• Home
  • 2022-04-April
  • A Port in the Storm: Leaning on Your Relationships in Tumultuous Times

A Port in the Storm: Leaning on Your Relationships in Tumultuous Times

waves crashing against a lighthouse
By Peter Decoteau

It is true in most cases, and especially in difficult times, that the importance of solid, reliable relationships cannot be overstated.

When it comes to running a business, having a core list of people who know and trust you—and whom you know and trust—can be a buoy that keeps you afloat. While your “network” refers to all of your relationships, from well-connected people who offer potential business opportunities to your uncle Roger, whom you love but also wouldn’t trust to watch your dog, your “Sphere of Influence (SOI)” refers more specifically to people you know who have some capacity to positively impact your business.

The concept of the SOI did not start with marketing, nor is it marketing-specific in its current form. Oddly enough, it began as a theory and practice of nation-building, wherein a country’s relationships with other nations create reliable power structures within geographic regions in order to maintain control.1 In marketing, the stakes are just a bit lower than that. For our purposes, your SOI refers to a list of people with whom your opinion matters, and who often present opportunities for things like word-of-mouth promotion or direct referrals to your clinic. Leveraging your SOI can be a great way to cultivate consistent new referrals despite external factors. It should be noted that this is not a suggestion to develop exploitative relationships, but rather those built on mutual respect and a willingness (and capability) to help.2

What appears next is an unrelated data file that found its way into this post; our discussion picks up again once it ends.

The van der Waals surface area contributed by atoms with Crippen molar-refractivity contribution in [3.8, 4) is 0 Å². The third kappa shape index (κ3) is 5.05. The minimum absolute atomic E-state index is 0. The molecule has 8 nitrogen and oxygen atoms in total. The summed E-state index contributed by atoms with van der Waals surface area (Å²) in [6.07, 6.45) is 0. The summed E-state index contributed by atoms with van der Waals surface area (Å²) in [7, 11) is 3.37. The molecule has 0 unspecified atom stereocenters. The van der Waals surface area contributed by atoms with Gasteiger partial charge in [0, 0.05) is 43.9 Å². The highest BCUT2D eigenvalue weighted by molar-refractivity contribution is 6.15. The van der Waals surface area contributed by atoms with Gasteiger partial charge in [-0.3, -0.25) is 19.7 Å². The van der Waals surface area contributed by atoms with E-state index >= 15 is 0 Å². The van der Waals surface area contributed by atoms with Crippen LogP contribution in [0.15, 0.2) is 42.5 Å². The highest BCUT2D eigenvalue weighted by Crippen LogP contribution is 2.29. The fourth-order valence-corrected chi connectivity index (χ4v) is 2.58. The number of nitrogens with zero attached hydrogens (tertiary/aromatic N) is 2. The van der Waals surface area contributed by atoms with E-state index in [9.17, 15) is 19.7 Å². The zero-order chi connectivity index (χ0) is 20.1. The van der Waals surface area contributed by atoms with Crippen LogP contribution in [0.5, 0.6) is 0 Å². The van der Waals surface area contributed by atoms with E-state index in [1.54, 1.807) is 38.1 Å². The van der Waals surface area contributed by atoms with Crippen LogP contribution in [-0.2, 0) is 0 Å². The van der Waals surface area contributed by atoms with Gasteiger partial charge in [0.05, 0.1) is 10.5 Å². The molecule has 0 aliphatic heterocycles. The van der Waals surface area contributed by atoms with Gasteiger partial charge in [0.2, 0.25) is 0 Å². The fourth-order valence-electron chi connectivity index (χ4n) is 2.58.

To start creating your SOI, you first need to dig through your networks—social media, email and contacts lists, business cards, etc.—and list the people you know who both like you and trust your opinion, and who may present opportunities for referral or business development. The important thing to keep in mind is that your closeness to a person does not necessarily relate to their role in your SOI; while you may be close with your mother, and she may have a willingness to help you, she may not have the capability to do so. On the other hand, you may have an acquaintance from your local chamber of commerce whom you’ve had a few good conversations with and whose connections to other local businesses may be valuable as you look to expand your footprint in the community. Considering those guidelines, your SOI might include friends, family members, peers, doctors and others in the healthcare industry, community leaders, and other business owners.